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Misc: Everything Else Brakes, Linings, Drums and Shoes

davidd

Well Known and Active Website User
VOC Member
Brake linings contain many odd materials to make them work better and I don't think that they all age at the same rate. I tend to look at linings like tires: fresh ones seem to work better. Additionally, adhesive technology has improved considerably over the decades.

When the friction of a lining is increased it makes the brake slightly less stable. Squeal is one of those problems that arises from improving the mu. Squeal, being a result of vibration, can cause mechanical destruction of the springs or the hooks. The lining itself tends to wiggle around and vibrate, which is why we chamfer the leading edge of a new, tall lining. You don't have to chamfer worn linings because they have lost enough mass to be much more stable.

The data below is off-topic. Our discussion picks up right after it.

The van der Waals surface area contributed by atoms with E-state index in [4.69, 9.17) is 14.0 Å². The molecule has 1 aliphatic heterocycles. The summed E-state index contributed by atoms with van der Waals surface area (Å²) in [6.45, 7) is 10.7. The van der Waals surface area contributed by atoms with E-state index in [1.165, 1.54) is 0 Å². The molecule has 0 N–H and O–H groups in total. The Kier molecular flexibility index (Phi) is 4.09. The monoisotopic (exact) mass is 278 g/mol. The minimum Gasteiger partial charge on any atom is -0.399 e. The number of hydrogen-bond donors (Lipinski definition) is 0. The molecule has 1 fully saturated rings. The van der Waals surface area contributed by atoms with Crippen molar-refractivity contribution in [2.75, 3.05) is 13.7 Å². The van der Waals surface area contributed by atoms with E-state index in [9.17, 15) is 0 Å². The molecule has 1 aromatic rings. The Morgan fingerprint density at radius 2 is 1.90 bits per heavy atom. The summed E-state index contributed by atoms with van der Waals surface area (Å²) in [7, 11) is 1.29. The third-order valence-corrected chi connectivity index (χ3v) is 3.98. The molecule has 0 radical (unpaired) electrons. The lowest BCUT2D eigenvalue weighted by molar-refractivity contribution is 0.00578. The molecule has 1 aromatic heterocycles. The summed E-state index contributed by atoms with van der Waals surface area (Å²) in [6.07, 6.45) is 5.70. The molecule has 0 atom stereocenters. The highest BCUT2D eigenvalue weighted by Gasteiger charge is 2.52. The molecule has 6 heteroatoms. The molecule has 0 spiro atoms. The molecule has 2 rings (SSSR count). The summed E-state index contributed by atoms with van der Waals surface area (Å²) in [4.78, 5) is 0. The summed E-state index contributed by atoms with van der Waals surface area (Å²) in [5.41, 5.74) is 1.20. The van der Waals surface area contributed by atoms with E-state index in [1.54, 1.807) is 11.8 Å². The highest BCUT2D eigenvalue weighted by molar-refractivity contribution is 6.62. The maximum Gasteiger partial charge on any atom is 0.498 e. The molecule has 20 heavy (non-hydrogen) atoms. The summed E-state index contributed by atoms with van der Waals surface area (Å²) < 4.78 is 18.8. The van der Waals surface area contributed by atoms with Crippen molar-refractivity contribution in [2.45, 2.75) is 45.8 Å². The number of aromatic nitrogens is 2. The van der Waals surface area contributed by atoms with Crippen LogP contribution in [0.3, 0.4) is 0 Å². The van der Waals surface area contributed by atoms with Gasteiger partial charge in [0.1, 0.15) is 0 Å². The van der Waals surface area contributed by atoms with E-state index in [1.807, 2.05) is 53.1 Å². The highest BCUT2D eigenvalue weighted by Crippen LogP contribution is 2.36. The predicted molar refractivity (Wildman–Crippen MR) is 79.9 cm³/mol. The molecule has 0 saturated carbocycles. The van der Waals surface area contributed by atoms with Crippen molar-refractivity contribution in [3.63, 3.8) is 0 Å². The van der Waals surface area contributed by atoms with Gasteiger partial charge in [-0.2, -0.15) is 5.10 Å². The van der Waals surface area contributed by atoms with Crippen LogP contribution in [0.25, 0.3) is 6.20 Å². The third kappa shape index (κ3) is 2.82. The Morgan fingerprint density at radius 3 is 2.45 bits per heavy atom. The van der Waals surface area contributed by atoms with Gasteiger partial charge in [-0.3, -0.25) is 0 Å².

Manufacturers tend to "detune" the rear brake to prevent the rear wheel from steering the bike by stepping out sideways during heavy rear braking. Vincent detuned the rear brake by activating the trailing shoe most. On the front brakes, it is the other way around. the leading shoes are activated most.

With the detuned rear brake, the AM4 linings cannot get the bite they need to cause squealing. Almost all brake linings are hygroscopic, so they will absorb water if they are left idle for a period. This will also increase the friction of the lining which results in that early morning squeal or harshness that disappears quickly with a little heat.

David
 

Matty

Well Known and Active Website User
VOC Member
I was directed from somewhere to a supplier of brake shoes at around £80 a pair as against £300 I have been quoted elseware, which looks very good if mine get lost in the Post, but I cannot now find where the information came from and my machine tripped out at the moment I as trying to save the file.
I think it may have come from Timetraveller but not being very IT literate I canot find the information again.